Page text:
Editorial: Sensible for tourism sector to invest in schools
Half a century ago, around two-thirds of Jamaica's population lived in rural communities. Now, more than half (54 per cent) reside in urban areas.
Take Old Harbour, on the island's south coast, for instance. Thirty-five years ago, it was a relatively sleepy place with 5,000 residents. Its present population is nearly 30,000. And there is Montego Bay on the north shore. Over the same period, the population of the resort city has jumped by 155 per cent to more than 110,000.
Put another way, Jamaica is in the midst of a demographic shift, involving not only internal migration, but also a slowdown of its population growth. Fifty years ago, the fertility rate was nearly six. These days, women, on average, have just over two children.
Among the implications of these shifts is the decline, or death, of rural communities and a demand on national planners to adjust social and other infrastructure to service the evolving environment.
The education system, having been slow to adjust, is now among the areas requiring urgent action if it is to meet the schooling needs of the island's children. Facilities, for instance, have to be in areas to which people have move, such as the towns in the north and west, where hotels are being built and people have followed in search of jobs.
The response insists on greater coordination in government, such as between, say, the planning divisions of the tourism and education ministries and, given Jamaica's straitened economic circumstances, new and creative ways to get things done. Indeed, the education ministry ought to be included in long-term planning for the tourism sector with, perhaps, hotel investors being asked to include the development of educational facilities for the children of their employees in their plans.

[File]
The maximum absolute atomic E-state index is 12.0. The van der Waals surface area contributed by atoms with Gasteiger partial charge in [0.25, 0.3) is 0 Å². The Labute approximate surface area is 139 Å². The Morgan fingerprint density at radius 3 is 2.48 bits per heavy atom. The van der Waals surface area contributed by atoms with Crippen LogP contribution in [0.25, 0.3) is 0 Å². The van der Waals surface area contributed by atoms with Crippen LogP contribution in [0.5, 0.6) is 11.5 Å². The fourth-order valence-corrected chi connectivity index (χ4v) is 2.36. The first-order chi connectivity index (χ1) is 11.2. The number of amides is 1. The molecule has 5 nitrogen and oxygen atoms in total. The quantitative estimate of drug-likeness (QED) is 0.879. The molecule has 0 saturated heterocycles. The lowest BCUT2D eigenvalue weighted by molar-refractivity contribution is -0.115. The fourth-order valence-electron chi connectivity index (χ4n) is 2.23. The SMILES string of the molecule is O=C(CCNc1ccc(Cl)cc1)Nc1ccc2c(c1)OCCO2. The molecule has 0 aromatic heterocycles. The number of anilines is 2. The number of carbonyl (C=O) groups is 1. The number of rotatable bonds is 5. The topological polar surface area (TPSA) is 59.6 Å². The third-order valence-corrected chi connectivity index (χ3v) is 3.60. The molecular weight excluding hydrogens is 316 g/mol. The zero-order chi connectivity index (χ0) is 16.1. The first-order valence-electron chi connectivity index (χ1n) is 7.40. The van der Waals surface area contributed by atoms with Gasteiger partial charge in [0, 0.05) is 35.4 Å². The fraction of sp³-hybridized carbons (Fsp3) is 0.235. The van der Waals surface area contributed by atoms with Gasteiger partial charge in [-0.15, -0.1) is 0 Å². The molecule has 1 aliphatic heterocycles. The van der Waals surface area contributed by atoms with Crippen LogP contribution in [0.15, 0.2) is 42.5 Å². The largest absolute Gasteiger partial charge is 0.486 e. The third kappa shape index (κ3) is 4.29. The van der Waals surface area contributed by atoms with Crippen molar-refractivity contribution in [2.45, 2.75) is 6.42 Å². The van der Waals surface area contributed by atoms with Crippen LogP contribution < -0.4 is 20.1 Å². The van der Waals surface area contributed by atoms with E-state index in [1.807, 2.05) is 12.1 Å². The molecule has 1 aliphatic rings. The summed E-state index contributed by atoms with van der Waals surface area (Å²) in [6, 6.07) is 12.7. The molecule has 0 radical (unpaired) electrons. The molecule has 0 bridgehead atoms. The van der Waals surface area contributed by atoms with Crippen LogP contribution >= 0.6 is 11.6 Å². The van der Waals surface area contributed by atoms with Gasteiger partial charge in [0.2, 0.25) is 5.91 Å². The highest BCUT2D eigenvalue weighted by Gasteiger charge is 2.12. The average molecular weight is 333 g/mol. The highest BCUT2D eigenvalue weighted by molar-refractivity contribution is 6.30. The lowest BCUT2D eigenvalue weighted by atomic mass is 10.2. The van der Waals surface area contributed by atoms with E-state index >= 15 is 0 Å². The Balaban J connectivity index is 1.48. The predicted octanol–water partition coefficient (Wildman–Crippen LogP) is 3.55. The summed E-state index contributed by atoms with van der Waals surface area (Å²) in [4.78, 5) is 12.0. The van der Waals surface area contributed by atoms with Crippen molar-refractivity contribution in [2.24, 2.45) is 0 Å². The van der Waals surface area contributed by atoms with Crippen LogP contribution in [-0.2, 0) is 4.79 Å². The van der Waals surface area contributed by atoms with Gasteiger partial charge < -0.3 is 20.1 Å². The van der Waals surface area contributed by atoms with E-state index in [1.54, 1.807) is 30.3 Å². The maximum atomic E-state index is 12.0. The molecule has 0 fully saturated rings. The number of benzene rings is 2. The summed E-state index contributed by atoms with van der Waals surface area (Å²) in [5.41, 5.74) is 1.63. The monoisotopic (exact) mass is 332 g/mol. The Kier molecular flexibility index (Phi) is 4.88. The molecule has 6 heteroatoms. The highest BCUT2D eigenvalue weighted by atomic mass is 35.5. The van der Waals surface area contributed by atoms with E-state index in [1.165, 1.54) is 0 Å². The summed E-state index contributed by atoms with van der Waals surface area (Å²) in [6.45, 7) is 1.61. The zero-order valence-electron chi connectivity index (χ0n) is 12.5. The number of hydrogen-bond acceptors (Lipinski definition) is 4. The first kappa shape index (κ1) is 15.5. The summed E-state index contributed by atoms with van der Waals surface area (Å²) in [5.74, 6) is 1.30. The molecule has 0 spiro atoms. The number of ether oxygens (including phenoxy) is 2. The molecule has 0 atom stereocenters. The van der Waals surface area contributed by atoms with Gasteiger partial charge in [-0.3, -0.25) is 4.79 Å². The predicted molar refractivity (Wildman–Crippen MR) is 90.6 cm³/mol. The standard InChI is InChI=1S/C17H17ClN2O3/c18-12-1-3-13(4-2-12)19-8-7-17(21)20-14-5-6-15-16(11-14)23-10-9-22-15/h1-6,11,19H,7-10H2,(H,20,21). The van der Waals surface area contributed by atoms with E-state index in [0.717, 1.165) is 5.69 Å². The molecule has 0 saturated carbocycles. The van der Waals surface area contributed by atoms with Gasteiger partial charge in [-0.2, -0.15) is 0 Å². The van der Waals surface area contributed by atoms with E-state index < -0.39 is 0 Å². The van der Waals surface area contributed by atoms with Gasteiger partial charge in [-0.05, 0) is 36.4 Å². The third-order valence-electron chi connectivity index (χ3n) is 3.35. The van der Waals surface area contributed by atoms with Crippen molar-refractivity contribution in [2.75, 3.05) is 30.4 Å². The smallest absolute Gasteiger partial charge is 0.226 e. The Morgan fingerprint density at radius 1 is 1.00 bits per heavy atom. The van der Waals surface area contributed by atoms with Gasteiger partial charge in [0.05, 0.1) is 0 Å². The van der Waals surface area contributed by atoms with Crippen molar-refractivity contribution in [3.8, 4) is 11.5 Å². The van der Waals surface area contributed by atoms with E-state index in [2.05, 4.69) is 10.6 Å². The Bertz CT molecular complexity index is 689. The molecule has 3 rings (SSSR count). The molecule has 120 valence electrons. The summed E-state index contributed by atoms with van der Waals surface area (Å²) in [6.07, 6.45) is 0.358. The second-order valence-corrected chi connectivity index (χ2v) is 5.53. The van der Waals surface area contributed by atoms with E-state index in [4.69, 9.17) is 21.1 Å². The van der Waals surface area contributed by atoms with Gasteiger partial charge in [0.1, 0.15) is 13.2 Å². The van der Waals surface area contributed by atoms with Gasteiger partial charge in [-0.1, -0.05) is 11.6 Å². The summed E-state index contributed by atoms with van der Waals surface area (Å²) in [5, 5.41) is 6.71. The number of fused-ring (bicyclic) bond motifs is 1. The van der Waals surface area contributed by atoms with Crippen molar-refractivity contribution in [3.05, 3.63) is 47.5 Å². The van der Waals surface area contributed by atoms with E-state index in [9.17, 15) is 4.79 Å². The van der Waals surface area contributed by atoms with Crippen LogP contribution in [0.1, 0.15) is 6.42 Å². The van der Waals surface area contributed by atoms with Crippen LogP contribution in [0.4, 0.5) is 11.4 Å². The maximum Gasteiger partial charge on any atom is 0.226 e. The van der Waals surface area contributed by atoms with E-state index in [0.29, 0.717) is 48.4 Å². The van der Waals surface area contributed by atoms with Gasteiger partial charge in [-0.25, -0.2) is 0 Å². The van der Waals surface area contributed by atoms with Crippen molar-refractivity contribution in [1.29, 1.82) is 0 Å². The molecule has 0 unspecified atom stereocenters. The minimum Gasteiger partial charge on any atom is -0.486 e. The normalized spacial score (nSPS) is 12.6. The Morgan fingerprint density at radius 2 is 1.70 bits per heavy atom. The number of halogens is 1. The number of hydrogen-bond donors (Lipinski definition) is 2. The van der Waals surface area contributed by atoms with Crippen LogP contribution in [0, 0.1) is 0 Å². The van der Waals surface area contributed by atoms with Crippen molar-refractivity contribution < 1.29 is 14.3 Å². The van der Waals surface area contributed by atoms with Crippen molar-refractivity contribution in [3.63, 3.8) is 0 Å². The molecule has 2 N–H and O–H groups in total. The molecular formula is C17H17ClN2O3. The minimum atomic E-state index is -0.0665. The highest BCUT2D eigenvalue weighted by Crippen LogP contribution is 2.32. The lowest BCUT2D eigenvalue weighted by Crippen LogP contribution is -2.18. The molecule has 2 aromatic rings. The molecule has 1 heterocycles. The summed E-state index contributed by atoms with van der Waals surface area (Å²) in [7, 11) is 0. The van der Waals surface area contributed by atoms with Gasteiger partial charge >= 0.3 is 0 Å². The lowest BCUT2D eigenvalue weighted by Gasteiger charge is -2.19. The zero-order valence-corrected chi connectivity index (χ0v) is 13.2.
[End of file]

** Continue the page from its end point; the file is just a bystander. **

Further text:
Apparently, this cross-communication has not been practised between the ministries, which contributes to the problem of some schools being underpopulated, while in some areas there are not enough schools - if any at all - to meet the educational demands of a growing population.
It is, in part, against this backdrop that we note, and applaud, the recent decision by the education minister, Ronald Thwaites, to close 18 schools with such low student enrolment that keeping them operational was uneconomic and wasteful.
The money saved from these closures should be channelled towards the development of other institutions to accommodate the outcomes of the demands of the demographic shifts. Even then there will be, in the short term, a deficit of school places in areas of the north coast, where they are required. In that region, schools historically have been located in the hilly areas away from the coast. In St Ann, Brown's Town alone is home to York Castle, St Hilda's and Brown's Town high schools. In contrast, the only high schools along the stretch between Ocho Rios to Montego Bay are Ocho Rios High School, Marcus Garvey High School and Spot Valley High School.
Unfortunately, international funding partners that assist the Ministry of Education are not investing in physical plants. The Ministry of Tourism, perhaps, should engage potential investors on how educational facilities to meet the needs of their employees can be incorporated in their plans. They would likely see good returns on their investment.